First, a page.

9. Keep your business information updated. Inform your customers, suppliers and CRAs of any changes to your business location or status.
  10. Restrict the number of credit applications you make at a time. Too many applications in a short period may lead to credit searches being conducted on your business, which are then recorded on your credit record. This can make it appear like you are struggling to secure funding.

Top Tip: New and small business owners can plan for future growth by focusing on building their credit score now. Explore more in-depth tips to qualify for better financing options in our guide to increasing your business credit score  📈

Focus on the little things for gradual business credit score improvement. Using a business credit card may not feel necessary if you have plenty of capital to work with, but it can improve your business credit quickly and sustainably.

Based on your business, you can pick and choose a few of these tips to prioritise in the short-term and in the long-term, make progress on each of these points. Over time, you’ll begin to see your business credit score shift for the better.

Give your business credit rating the chance to grow with Tide Credit Builder
Help boost your company credit score in just 12 months with Tide Credit Builder. Make 12 simple monthly payments, which we’ll hold in a separate account. Stay in control and view your payments and credit rating any time in the Tide app. We’ll report your progress to Experian, giving you peace of mind and helping build your business credit score. Get started with Credit Builder today! 🚀

💡 Expert insights

As Tide’s Cash Flow Expert and, with over 40 years experience of credit management, Philip King is passionate about cash flow and supporting small businesses.

Previous roles he has held include that of Interim Small Business Commissioner for the UK Government during 2020 and 2021. This involved providing support and advice to small businesses on their trading relationship with customers, particularly in respect of payment issues. As the Chief Executive of the Chartered Institute of Credit Management between 2005 and 2020, he also promoted the importance of effective cash flow management across industry by working with small businesses to improve their payment performance.

Q1: Isn’t it easier just to pay for supplies when I need them rather than going to the trouble of opening credit accounts for the sake of it?

As your business grows you’re likely to find a time lag between buying materials or products, and turning them into cash. As the numbers involved get larger, trade credit can be a helpful and free way of filling the cash flow gap, and it will certainly be cheaper than many other sources of finance you might have to find.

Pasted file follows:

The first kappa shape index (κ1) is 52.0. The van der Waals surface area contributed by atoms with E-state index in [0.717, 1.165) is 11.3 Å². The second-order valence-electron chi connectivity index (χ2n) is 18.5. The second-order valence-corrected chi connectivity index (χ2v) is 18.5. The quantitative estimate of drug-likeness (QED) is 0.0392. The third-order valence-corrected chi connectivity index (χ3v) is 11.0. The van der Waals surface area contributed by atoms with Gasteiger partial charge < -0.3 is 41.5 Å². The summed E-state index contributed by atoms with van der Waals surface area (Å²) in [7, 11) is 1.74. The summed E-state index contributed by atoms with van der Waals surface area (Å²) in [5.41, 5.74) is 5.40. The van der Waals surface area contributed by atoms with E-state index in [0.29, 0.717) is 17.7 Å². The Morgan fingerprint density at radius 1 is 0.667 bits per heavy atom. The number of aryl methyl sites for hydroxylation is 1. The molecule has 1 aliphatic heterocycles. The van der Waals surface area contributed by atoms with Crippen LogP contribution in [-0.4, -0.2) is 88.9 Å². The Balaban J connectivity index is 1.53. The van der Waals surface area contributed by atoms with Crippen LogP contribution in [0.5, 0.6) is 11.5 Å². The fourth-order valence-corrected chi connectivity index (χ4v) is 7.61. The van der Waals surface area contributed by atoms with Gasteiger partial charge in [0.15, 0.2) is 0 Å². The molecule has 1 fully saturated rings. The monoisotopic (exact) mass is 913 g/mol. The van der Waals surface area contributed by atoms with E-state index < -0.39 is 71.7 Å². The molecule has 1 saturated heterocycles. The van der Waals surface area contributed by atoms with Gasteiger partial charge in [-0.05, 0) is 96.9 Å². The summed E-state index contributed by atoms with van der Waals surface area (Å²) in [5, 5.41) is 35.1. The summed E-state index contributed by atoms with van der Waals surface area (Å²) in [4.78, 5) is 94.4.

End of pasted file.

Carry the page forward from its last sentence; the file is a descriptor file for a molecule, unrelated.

Having a credit line with a few small suppliers will help your cash flow, will enable you to demonstrate that you pay invoices on time and will, in turn, improve your credit score. It’s a constantly turning circle: the better your credit score, the easier you will find it to obtain credit or funding, and the more quickly you settle your bills, the better your credit score will become.

Always look beyond the present to what your future needs might be.

Q2: How do I know if my business credit score might be having a negative impact?

If you ever get turned down for a credit account, ask the supplier if they’ve used a CRA (Credit Reporting Agencies) report in reaching their decision and, if so, which one. If they’re willing to tell you, it’s worth getting a copy of the relevant report so you can see what it says and, if necessary, contact the CRA to correct any information that might not be right. 

Q3: How can I avoid the risk of my company identity being stolen by fraudsters?

Fraudsters can change the address and directors of a company at Companies House and then use the company to obtain money or goods by deception. As stated elsewhere in this article, make sure you monitor your business credit report with Credit Reporting Agencies and it’s also worth following your company with Companies House. It’s a free service and you’ll get email alerts of any documents filed so you know if any changes of which you aren’t aware have been made. Details are here: https://www.gov.uk/government/news/follow-companies-for-free

Q4: Why, and how, does the promptness with which I pay my suppliers affect my business credit score?

You might assume that your credit score will be higher if your balance sheet is healthier. Delaying payments to suppliers will mean you have more cash in the bank and will make your accounts look stronger. A strong balance sheet will almost certainly enhance your score but remember that most CRAs capture payment data from their clients and feed the results into their scoring algorithms. If you pay invoices late, this will be likely to reduce your credit score, and it will also make future suppliers wary about granting you credit terms.

Wrapping up

Your business credit score is an important temperature check of how much financial risk your business carries. Although building a favourable business credit score takes time, it will ensure you’re able to secure important resources such as lines of credit, insurance and business loans.

One of the best ways to keep your business finances organised is by consolidating all of your business finances in one app. 

A Tide business current account works for freelancers, small businesses and scaling businesses alike. 

With features like scheduled payments, expense management, invoicing, account limits and auto-categorisation, it’s easy to customise, manage and track your ongoing income and expenditures. Open a free business bank account to get started today.

Photo by Andrew Piacquadio, published on Pexels

Adelaide Carleton

Adelaide Carleton